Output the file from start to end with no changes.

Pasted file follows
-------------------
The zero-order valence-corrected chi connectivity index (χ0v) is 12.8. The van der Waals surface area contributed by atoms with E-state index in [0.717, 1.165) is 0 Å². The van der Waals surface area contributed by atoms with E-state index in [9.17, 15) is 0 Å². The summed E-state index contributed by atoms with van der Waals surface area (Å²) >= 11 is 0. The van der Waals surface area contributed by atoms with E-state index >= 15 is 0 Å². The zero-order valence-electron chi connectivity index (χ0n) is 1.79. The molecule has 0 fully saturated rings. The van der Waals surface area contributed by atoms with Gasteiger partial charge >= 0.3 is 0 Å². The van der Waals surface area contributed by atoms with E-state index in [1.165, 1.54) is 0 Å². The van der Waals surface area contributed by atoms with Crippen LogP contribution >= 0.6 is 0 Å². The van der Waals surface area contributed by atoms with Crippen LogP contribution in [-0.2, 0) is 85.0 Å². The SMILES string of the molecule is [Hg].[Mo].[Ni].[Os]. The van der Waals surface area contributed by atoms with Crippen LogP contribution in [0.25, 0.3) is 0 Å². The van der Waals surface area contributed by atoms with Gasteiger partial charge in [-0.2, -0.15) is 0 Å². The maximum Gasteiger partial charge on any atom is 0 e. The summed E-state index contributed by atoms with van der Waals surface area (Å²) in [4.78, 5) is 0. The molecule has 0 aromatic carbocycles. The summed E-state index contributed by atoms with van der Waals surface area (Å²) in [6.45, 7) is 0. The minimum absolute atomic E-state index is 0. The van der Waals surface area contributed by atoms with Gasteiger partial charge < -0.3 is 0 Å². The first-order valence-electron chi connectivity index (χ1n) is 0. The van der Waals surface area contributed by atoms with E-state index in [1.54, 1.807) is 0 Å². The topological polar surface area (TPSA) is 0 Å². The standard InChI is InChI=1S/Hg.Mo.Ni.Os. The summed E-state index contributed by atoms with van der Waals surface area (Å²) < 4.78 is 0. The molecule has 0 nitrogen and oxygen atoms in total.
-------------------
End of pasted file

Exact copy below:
The zero-order valence-corrected chi connectivity index (χ0v) is 12.8. The van der Waals surface area contributed by atoms with E-state index in [0.717, 1.165) is 0 Å². The van der Waals surface area contributed by atoms with E-state index in [9.17, 15) is 0 Å². The summed E-state index contributed by atoms with van der Waals surface area (Å²) >= 11 is 0. The van der Waals surface area contributed by atoms with E-state index >= 15 is 0 Å². The zero-order valence-electron chi connectivity index (χ0n) is 1.79. The molecule has 0 fully saturated rings. The van der Waals surface area contributed by atoms with Gasteiger partial charge >= 0.3 is 0 Å². The van der Waals surface area contributed by atoms with E-state index in [1.165, 1.54) is 0 Å². The van der Waals surface area contributed by atoms with Crippen LogP contribution >= 0.6 is 0 Å². The van der Waals surface area contributed by atoms with Crippen LogP contribution in [-0.2, 0) is 85.0 Å². The SMILES string of the molecule is [Hg].[Mo].[Ni].[Os]. The van der Waals surface area contributed by atoms with Crippen LogP contribution in [0.25, 0.3) is 0 Å². The van der Waals surface area contributed by atoms with Gasteiger partial charge in [-0.2, -0.15) is 0 Å². The maximum Gasteiger partial charge on any atom is 0 e. The summed E-state index contributed by atoms with van der Waals surface area (Å²) in [4.78, 5) is 0. The molecule has 0 aromatic carbocycles. The summed E-state index contributed by atoms with van der Waals surface area (Å²) in [6.45, 7) is 0. The minimum absolute atomic E-state index is 0. The van der Waals surface area contributed by atoms with Gasteiger partial charge < -0.3 is 0 Å². The first-order valence-electron chi connectivity index (χ1n) is 0. The van der Waals surface area contributed by atoms with E-state index in [1.54, 1.807) is 0 Å². The topological polar surface area (TPSA) is 0 Å². The standard InChI is InChI=1S/Hg.Mo.Ni.Os. The summed E-state index contributed by atoms with van der Waals surface area (Å²) < 4.78 is 0. The molecule has 0 nitrogen and oxygen atoms in total.